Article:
He took a bow from the game of life just three days after celebrating his 60th birthday, Seth Boois’ untimely departure has left the entire football fraternity bereft of a multi-talented national asset and rare role model.
Surely, Matabatse still had a great deal to offer to the beautiful game of football and the broader community as well, had death not struck.
Namibian football and the Damara Traditional Authority will certainly miss the humility and joy of a life in which Mataba conducted himself during his illustrious career as a footballer, boxer, coach, author and historian, ultimately inspiring those who came to know him up close.
Without a shadow of doubt, the untimely death of Mataba leaves an unpleasant dark chapter in the history of domestic football and Black Africa Sport Club in particular. New Era Sport salutes this great man of substance for the extraordinary work he has accomplished in an amazing life journey that has unfortunately ended prematurely. A committed true son of the soil is no more, but Matabatsa’s legacy will forever remain entrenched in the memories of those he had worked with. “Bro Bucksy”, you may be gone to be reunited with your ancestors but your legacy will not be forgotten. Until we meet again in heaven, May your soul rest easy brother man.
It has never been an easy task to pay a fitting tribute to a close acquaintance who has gone West. Nonetheless, the author has accepted the tough challenge of being the designated voice of the pastime game we all have come to fall in love with, the beautiful game of football.
Well, it took a while to gather enough courage to lay bare the unscripted life journey of “Bro Mataba” as I would always call him.
Born in Otjiwarongo in 1960, Matabatse came to the city of bright lights (Windhoek) to further his educational aspirations at the revered Augustineum High School in the late seventies.
A natural left-footed fullback, young Mataba joined a hostel team going by the name of Sorento Bucks, having previously played for boyhood Orwetoveni outfit Orlando Tigers FC.
Apart from football he was also a noted boxer who excelled in the industry of trading leather in the boxing ring during the hotly contested inter-schools competitions. His arrival in Namibia’s commercial city coincided with transformation taking centre stage at Black Africa Football Club.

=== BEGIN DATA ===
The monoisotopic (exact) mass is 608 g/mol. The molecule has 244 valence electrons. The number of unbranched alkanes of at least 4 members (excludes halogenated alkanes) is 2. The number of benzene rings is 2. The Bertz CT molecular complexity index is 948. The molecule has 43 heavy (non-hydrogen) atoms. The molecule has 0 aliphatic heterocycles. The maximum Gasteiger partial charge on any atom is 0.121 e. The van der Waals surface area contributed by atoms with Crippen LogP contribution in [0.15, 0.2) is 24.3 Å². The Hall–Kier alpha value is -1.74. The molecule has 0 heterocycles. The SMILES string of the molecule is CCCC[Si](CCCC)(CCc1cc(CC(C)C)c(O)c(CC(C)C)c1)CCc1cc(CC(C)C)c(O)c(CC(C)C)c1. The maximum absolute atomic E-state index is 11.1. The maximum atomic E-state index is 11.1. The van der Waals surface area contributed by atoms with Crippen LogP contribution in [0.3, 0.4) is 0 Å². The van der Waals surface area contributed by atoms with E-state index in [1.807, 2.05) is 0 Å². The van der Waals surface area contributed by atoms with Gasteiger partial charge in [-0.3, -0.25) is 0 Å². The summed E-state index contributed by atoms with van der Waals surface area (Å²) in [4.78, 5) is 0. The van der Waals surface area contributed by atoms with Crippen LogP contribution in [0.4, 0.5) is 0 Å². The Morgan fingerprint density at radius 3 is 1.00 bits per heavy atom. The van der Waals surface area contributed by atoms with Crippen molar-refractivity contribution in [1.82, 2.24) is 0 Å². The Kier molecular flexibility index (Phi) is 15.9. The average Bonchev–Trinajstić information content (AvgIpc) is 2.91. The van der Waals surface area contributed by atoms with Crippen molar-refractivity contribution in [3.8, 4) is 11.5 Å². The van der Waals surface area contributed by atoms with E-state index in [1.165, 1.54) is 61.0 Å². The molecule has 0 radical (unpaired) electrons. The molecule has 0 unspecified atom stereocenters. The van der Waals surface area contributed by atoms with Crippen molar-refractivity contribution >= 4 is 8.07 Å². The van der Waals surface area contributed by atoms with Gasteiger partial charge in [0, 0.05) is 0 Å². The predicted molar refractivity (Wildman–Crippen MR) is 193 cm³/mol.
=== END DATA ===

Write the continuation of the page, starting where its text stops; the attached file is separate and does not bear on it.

The Katutura giants embarked upon an aggressive mission of squad overhaul, recruiting a significant number of young footballers to bolster an ageing squad. Matabatsa was brought to the Gemengde outfit by his school buddy Rusten Mogane.
And even though his style of play did not inspire the confidence of the neutral fan, the brother just happened to strike gold for being at the right place and right moment as he was bedded in a very good side made up of highly gifted exceptional athletes.
Whereas he lacked pace, compounded by fairly limited ball skills as opposed to the rest of his celebrated teammates, Mataba made it up with sheer dedication, aggression, hard work complemented by tight man marking ability... and Oh Boy, the brother could mark the hell out of marauding strikers.
Back in the day, left-footed footballers were a scarce commodity. Matabatse was like manna sent from heaven as he perfectly fitted the bill, ultimately bringing balance to an otherwise smooth-sailing locomotive. Having won almost every available silverware there was to be won in domestic football competitions, Mataba’s fairy tale football journey came to an abrupt end when he fell foul of the referee’s crime sheet.
BA were up against Katutura bitter rivals Orlando Pirates in a traditional derby at the old Katutura stadium. The Ghosts’ serial troublesome stocky striker Jordan “Jorries” Afrikaner was his usual self giving his designated opponent (Mataba) a MOER of a headache.
On a lighter note, “Bucksy” could no longer stomach the embarrassment and humiliation via the tiny feet of Jorries’ trickery. So he pulled out a nasty trick from his boxing instincts.
The brother temporarily laced his boxing gloves and floored the pocket-sized goal poacher with a vicious right hook that would have left the great Harry Simon green with envy.
The referee would have none of that and rightly pointed to the penalty spot before giving the furious weary-looking fullback his marching orders.
Never mind the setback, being the brave man he always was, the football-crazy Matabatse was not to be entirely lost to the game he loved so dearly. He resurfaced as head coach of his beloved BA.
Matabatse was one of a very few highly qualified football coaches in the business and went on to enjoy massive success with BA. In 2000, he was deservedly elevated to the Brave Warriors hot seat, succeeding his trusted buddy and former BA teammate Rusten Mogane as head coach.
Matabatse hit the ground running as he led an under-strength Warriors amateurs to fashion an impressive 1-all draw against Zambia away in Lusaka. He was later appointed the first NFA Technical Director (TD).
And off the pitch, Matabatsa authored a pair of books detailing the institutional memory of Namibian football. An uncompromising devoted historian, Matabatsa was very much hands on in promoting and documenting the Damara culture and heritage.